In Luce, the Supreme Court held a defendant who fails to testify cannot challenge on appeal the trial court's adverse ruling on his motion in limine requesting that use of his prior convictions for impeachment purposes be forbidden. The Court noted any possible harm resulting from the trial court's ruling is wholly speculative. Also, because an accused's decision whether to testify seldom turns on the resolution of one factor, a reviewing court cannot assume an adverse ruling on the motion motivated defendant to refrain from testifying. Moreover, even if the Court's ruling is determined erroneous on review, it would be impossible to determine if the error was harmless without benefit of the defendant's testimony in the record. Any error would thus result in the windfall of automatic reversal. Therefore, the court noted that requiring the defendant to testify would solve these problems and discourage the making of motions in limine for the sole purpose of "planting" reversible error in the event of conviction. Luce, 469 U.S. at 42, 83 L. Ed. 2d at 448, 105 S. Ct. at 463-64.
This court in Redman adopted the reasoning in Luce and held that since defendant failed to testify, he could not challenge on appeal the trial court's adverse ruling with respect to his motion in limine which, as in this case, sought to preclude the State from introducing defendant's prior convictions for impeachment purposes. In Henne, we refused to consider defendant's argument the trial court improperly denied his motion to exclude a prior statement the State intended to use for impeachment purposes. Based on the rationale of Luce and Redman, we applied the waiver doctrine because the defendant did not testify.
We continue to follow Luce and its progeny in Illinois. Accordingly, we hold defendant's objection on appeal to the trial court's ruling on his motion in limine was waived by his failure to testify at trial. Moreover, had defendant properly preserved the issue for review, it would have failed on the merits.
In deciding whether to allow the use of a defendant's prior convictions for impeachment purposes, the trial court must balance their probative value with the danger of unfair prejudice to defendant. (People v. Montgomery (1971), 47 Ill. 2d 510, 268 N.E.2d 695.) When making such a determination, the court must examine the following factors as set forth in Montgomery : (1) whether the prior conviction is veracity-related; (2) the recency of the prior conviction as it relates to the degree of defendant's rehabilitation; (3) the length of the witness' criminal record; and (4) the similarity of the prior offenses to the instant offense, thus increasing the danger of prejudice.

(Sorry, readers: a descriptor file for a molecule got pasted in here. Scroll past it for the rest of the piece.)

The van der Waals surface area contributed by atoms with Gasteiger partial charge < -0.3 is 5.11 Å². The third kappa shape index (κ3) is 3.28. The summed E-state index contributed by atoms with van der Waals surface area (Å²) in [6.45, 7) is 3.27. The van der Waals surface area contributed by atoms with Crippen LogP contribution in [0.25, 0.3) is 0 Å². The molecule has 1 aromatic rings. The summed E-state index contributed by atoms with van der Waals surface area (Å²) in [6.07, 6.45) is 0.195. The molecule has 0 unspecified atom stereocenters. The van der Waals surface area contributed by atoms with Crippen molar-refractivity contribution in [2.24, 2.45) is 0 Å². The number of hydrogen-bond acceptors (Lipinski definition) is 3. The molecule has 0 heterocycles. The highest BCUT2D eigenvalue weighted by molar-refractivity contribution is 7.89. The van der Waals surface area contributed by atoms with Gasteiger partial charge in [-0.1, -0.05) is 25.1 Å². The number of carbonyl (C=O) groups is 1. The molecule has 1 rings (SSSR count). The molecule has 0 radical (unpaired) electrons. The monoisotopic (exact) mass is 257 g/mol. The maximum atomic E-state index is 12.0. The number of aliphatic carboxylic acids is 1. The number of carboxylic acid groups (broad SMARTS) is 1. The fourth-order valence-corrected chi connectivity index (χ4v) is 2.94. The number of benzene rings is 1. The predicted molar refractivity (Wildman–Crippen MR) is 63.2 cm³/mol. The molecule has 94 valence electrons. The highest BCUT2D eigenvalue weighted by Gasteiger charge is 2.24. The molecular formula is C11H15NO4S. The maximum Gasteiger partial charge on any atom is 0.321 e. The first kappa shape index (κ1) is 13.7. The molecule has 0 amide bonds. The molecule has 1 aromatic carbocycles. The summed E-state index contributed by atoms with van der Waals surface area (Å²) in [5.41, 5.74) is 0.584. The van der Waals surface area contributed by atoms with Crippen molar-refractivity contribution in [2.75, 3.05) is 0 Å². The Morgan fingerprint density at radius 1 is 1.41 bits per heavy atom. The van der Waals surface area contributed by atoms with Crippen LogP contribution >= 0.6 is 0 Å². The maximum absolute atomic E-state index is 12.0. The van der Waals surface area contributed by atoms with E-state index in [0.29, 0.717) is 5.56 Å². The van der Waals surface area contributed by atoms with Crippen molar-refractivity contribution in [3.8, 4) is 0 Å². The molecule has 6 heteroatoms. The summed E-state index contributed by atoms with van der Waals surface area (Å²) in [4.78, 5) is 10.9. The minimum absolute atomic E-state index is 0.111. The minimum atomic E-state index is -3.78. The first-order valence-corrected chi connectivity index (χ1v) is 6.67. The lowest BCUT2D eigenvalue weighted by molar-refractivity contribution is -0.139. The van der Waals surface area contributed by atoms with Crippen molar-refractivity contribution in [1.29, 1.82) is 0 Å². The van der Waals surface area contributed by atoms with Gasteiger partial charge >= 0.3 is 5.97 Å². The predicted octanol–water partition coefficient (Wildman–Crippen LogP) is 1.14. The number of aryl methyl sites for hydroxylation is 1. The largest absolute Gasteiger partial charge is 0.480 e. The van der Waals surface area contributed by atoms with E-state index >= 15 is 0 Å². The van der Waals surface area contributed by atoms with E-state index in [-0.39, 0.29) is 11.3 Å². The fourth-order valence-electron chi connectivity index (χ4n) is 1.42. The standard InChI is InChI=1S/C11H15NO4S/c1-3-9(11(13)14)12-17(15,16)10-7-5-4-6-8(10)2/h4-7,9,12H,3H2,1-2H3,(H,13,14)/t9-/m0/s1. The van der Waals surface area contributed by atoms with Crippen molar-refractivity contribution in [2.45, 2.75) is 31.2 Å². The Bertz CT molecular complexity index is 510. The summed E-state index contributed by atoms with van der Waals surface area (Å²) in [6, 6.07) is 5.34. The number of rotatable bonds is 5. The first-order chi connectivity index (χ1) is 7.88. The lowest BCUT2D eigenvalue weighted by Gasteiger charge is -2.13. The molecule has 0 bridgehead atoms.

Defendant concedes that with the exception of his conviction for aggravated battery, his convictions for burglary, forgery and theft all involve dishonesty and, therefore, relate to his veracity. However, defendant argues impeachment evidence as to those convictions would have created a danger of prejudice, because they are substantially similar to the crime of attempt (residential burglary). Defendant maintains such similarity often invites an improper inference of guilt by the jury, rather than to direct their attention to the defendant's credibility. See Gordon v. United States (D.C. Cir. 1967), 383 F.2d 936.
The State argues, and we agree, that while similarity between the previous convictions and the current charge may increase the risk of prejudice to the accused, it is not mandatory they be disallowed. (People v. Marron (1986), 145 Ill. App. 3d 975, 496 N.E.2d 297.) Illinois courts have frequently allowed impeachment by use of same or similar crimes. See, e.g., People v. Spates (1979), 77 Ill. 2d 193, 395 N.E.2d 563; People v. Blair (1981), 102 Ill. App. 3d 1018, 429 N.E.2d 1375.
Although the crimes of burglary, forgery, and theft are similar to the offense charged in this case, we give greater weight to the fact defendant's extensive criminal record is composed primarily of veracity-related crimes committed within five to seven years of the present trial. Certainly defendant's record does not indicate he has been rehabilitated in the interim. After balancing the Montgomery factors, we find no abuse of discretion in the trial court's denial of defendant's motion in limine seeking to forbid the use of his prior convictions for impeachment purposes.
The judgment of the circuit court of Vermilion County is affirmed.
© 2002 VersusLaw Inc.